CLINTON — Because Clinton fell short of a job-creation goal, the city will have to repay a portion of an Iowa Department of Transportation grant received for construction of the Mill Creek Parkway.

The city’s bill: $721,900 that would be paid to the state incrementally over a nine-year period.

The issue goes back to August 1996, when the Transportation Commission approved a RISE, or Revitalizing Iowa’s Sound Economy, grant of up to 62 percent of the total project cost for the construction of 5.4 miles of the Mill Creek Parkway. The grant was contingent upon the creation of 714 jobs in the corridor within two years of the project’s completion.

The Mill Creek Parkway project was estimated to cost $12,822,794 and the state commission approved a grant in the amount of $8,483,600. Because the completed project cost was less than expected, the total grant money received was $7,947,356.

The Mill Creek Parkway opened in November 2001 and the city was to issue a report detailing the jobs created by November 2003. The DOT allowed the city two additional one-year deadline extensions to report the data, with the final report due in November 2005.

Stuart Anerson, office manager of the IDOT Office of Systems Planning, said in March that according to the information the DOT had obtained, only 381 of the required 741 jobs were created within the four-year period. The DOT allowed the city to present additional information regarding the actual numbers of jobs created, but the figure still fell short of the required number.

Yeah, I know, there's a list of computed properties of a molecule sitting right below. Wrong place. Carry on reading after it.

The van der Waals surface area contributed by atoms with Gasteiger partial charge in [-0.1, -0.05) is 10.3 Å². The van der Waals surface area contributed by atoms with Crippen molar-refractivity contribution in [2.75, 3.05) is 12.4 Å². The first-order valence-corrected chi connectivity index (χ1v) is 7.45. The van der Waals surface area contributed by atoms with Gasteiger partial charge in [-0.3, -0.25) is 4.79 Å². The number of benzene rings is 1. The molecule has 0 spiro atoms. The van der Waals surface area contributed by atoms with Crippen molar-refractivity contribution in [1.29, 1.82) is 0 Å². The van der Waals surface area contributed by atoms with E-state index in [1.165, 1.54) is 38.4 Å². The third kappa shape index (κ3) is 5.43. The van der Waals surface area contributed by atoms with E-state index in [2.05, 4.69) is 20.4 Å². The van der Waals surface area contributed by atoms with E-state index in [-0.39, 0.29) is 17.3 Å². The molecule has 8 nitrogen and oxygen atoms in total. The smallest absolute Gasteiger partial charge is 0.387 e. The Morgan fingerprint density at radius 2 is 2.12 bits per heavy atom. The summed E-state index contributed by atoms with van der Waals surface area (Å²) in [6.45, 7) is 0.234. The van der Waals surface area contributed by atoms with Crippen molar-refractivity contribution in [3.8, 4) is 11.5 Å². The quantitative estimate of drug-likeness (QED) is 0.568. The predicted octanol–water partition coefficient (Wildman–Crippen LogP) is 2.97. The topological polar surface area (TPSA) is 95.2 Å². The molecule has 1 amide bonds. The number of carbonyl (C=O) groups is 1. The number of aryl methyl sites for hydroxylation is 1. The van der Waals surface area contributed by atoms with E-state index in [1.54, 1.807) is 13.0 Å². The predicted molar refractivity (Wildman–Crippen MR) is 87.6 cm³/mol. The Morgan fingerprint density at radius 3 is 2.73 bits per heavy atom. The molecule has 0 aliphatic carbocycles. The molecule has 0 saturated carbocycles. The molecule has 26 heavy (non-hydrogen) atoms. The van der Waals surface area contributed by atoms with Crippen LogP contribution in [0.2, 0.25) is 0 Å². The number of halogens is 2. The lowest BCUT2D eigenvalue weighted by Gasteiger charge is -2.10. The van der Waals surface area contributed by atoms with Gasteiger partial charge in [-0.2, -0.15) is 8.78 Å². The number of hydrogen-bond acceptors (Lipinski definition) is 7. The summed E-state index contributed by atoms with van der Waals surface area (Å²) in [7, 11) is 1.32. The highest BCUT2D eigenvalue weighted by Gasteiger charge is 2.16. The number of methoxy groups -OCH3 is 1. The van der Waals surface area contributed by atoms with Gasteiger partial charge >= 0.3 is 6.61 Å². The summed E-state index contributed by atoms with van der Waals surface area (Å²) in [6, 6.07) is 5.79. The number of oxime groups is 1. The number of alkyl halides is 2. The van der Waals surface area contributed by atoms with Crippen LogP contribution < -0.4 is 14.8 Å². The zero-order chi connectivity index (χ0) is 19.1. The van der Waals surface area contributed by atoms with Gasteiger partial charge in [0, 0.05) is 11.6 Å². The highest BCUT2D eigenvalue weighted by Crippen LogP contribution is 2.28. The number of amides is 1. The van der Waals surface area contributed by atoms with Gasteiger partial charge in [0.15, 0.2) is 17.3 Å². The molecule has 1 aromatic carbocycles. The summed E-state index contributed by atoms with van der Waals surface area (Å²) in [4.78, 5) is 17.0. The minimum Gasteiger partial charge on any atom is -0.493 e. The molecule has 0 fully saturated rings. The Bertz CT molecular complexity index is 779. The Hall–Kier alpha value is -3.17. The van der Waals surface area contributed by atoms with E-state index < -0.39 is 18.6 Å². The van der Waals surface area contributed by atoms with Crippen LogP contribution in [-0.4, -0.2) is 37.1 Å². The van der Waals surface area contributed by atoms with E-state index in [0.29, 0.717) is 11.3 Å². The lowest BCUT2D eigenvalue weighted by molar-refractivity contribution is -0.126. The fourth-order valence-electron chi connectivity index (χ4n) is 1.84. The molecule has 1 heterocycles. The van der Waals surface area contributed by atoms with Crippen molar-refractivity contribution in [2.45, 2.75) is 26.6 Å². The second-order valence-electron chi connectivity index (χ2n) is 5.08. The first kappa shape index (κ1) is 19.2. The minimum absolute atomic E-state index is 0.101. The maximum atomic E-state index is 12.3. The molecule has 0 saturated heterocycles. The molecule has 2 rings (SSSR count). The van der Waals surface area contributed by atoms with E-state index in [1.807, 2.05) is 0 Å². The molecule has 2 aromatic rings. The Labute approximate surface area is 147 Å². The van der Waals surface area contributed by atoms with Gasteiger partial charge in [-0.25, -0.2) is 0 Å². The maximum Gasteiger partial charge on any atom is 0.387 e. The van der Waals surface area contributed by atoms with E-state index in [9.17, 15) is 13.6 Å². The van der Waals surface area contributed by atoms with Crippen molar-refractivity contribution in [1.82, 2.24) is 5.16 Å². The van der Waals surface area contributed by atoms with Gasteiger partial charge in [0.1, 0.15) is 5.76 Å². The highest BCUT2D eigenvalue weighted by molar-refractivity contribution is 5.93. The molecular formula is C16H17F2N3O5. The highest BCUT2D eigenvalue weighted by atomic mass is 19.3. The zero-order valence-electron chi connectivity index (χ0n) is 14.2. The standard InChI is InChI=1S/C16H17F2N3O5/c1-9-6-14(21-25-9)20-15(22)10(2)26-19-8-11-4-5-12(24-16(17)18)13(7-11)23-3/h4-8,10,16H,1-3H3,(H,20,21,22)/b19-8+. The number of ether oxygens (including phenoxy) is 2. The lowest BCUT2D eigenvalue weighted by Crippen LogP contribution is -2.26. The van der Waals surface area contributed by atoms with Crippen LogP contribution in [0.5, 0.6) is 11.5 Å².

In order to figure the amount the city may have to repay, the DOT calculated the amount based on the shortfall percentage. Anderson said that generally, the RISE program offers grants of up to 50 percent of the total project cost without a job creation requirement. Because the total cost of the Mill Creek Parkway project was $12,822,794, a 50 percent grant would have equaled $6,411,397.

The city actually received a grant of $7,947,356, so the DOT calculated that Clinton received $1,535,959 based on the job creation contingency. When 47 percent of the jobs required were not created, the DOT multiplied that percentage by what the city received to create those jobs, resulting in an expected $721,900 that may have to be repaid.

At the meeting of the Committee of the Whole on Tuesday night, City Administrator Gary Boden said the issue of repaying the grant is a “difficult thing to talk about.” He said he thinks every avenue to get the payback amount reduced was explored and exhausted and state officials indicated there is a strict policy in place dictating payback of the grant if requirements are not met.

Boden said more than 20 cities have had to pay back RISE grants due to not meeting program requirements.

Boden said that the payback amount of $721,900 is a large number, but noted it needs to be taken in context with the fact that Clinton received the second largest RISE grant ever in the state. He said the city can pay back the loan over a period of time and without interest

He added that the Mill Creek Parkway project was “wildly successful” because it improved the local quality of life and aided in job creation. Boden said he and Anderson have discussed tentative arrangements for the payback and the city will have nine years to pay the full amount at no interest. The city will begin making payments next year and pay approximately $35,950 for the first two years, $75,000 for the following two years and $100,000 for the final five years of the payback schedule.

Boden said repaying the grant shouldn’t negatively impact the city’s financial position or incur additional costs to taxpayers as the funding may come from new property tax money generated by new construction projects at ADM.